If we look at things through this lens we can see that it would have been unthinkable for American troops to occupy Poland and dictate terms to its population in the late 80s/early 90s as Communism collapsed. Arguably our doing so might have eased the transition to democratic capitalism, but peoples are not to be treated in such a manner when they are not broadly implicated in the crimes of the previous regime. Thus, in Iraq, full sovereignty could (should?) have been handed over to especially the Kurds and the Shi'ite South far faster than it has been, even immediately. The Sunni Triangle is more problematic, bearing a greater resemblance to Japan and Germany, but one would think that it would have been at least somewhat easier to put down the resistance there had it been clear that the rapid return of sovereignty was our goal and had we had large co-operative and basically autonomous regions in the North and South supporting our efforts.

At any rate, if there is something to this analysis our failure does not appear to have been fatal and was obviously a product of good intentions. The important thing is to apply the lesson as we go forward, especially because the other regimes on our hit-list are so unpopular with their own people: Syria, N. Korea, Iran, etc. Regime change is a worthy goal in all these places but we should avoid becoming an occupying power, a situation where we in effect replace the prior despot with ourselves, continuing to deprive people of control over their lives and their nation's future. Letting them have that control may seem inefficient and will be sloppy--as the post-communist transition of Eastern Europe has been--but they'll get where they're going.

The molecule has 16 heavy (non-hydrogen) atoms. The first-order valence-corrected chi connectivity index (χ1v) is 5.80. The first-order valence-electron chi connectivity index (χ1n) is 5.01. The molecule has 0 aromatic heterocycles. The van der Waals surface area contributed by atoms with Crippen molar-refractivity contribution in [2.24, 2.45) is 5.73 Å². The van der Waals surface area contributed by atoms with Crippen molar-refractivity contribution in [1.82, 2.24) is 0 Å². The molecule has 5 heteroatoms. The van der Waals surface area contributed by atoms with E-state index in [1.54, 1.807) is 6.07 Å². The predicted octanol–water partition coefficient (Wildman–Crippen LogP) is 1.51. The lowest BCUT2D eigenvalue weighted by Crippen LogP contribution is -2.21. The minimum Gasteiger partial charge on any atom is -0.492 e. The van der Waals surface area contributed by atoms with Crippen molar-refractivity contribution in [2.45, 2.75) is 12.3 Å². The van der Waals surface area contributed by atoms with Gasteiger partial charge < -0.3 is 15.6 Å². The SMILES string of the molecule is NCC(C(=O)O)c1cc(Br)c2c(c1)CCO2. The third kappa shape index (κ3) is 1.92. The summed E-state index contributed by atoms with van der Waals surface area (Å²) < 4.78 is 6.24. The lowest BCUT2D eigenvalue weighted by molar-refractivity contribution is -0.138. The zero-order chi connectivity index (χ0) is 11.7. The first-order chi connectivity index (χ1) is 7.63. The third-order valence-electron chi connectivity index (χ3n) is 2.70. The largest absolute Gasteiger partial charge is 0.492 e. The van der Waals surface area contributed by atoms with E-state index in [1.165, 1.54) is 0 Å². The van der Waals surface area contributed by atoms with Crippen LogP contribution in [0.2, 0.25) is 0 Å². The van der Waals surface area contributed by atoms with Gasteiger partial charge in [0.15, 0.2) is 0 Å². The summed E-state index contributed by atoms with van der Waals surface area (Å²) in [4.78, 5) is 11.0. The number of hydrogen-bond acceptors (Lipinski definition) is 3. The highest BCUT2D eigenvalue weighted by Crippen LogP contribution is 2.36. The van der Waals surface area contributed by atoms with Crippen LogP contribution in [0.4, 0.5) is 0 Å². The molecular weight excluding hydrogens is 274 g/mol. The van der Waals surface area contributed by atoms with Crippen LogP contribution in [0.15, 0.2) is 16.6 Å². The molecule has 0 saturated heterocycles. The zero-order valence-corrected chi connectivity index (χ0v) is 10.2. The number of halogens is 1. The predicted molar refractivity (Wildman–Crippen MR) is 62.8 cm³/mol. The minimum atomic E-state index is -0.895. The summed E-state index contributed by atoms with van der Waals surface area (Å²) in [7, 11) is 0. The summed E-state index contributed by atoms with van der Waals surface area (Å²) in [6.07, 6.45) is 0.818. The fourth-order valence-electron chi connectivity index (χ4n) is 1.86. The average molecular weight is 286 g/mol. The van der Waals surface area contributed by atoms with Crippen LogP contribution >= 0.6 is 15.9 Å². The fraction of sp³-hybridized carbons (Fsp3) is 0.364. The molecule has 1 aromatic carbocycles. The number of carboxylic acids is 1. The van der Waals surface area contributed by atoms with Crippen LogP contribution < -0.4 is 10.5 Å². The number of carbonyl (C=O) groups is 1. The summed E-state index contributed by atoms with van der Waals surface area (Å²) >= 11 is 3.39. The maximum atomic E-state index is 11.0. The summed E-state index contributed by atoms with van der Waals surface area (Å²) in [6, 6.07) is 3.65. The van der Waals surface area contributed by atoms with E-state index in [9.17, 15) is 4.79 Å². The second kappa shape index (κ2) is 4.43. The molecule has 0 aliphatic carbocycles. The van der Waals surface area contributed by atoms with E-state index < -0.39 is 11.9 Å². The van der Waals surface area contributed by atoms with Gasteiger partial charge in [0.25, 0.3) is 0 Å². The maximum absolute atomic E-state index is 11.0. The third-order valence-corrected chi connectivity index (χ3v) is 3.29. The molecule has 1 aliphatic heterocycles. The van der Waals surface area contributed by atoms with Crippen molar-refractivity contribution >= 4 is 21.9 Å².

Iraq's Allawi Defends U.S. Strike That Killed 22 (Fadel Badran, 6/20/04, Reuters)

Iraq's prime minister on Sunday defended a U.S. air strike that killed 22 people in Falluja, but Iraqi officers in the town said the dead included women and children and no foreign Muslim militants.

"We know that a house which had been used by terrorists had been hit. We welcome this hit on terrorists anywhere in Iraq," interim Prime Minister Iyad Allawi told a news conference.

He said the U.S. military had informed the government before carrying out Saturday's air strike on what it said was a safe house used by militants led by Abu Musab al-Zarqawi, a Jordanian described by the Americans as al Qaeda's leader in Iraq.

Posted by Orrin Judd at June 19, 2004 8:07 PM

It seems pretty clear that there are two realities in Iraq (maybe more than two), and the strike on the house demonstates it.

On the one hand, it was an attack on bad guys who had been given up by some public-spirited citizen.

On the other hand, it was a brutal attack on a poor neighborhood, followed by a cynical second strike timed to kill the rescue party.

It probably matters which version represents popular opinion.

I expect No. 2 is prevalent.

Posted by: Harry Eagar at June 21, 2004 7:37 PM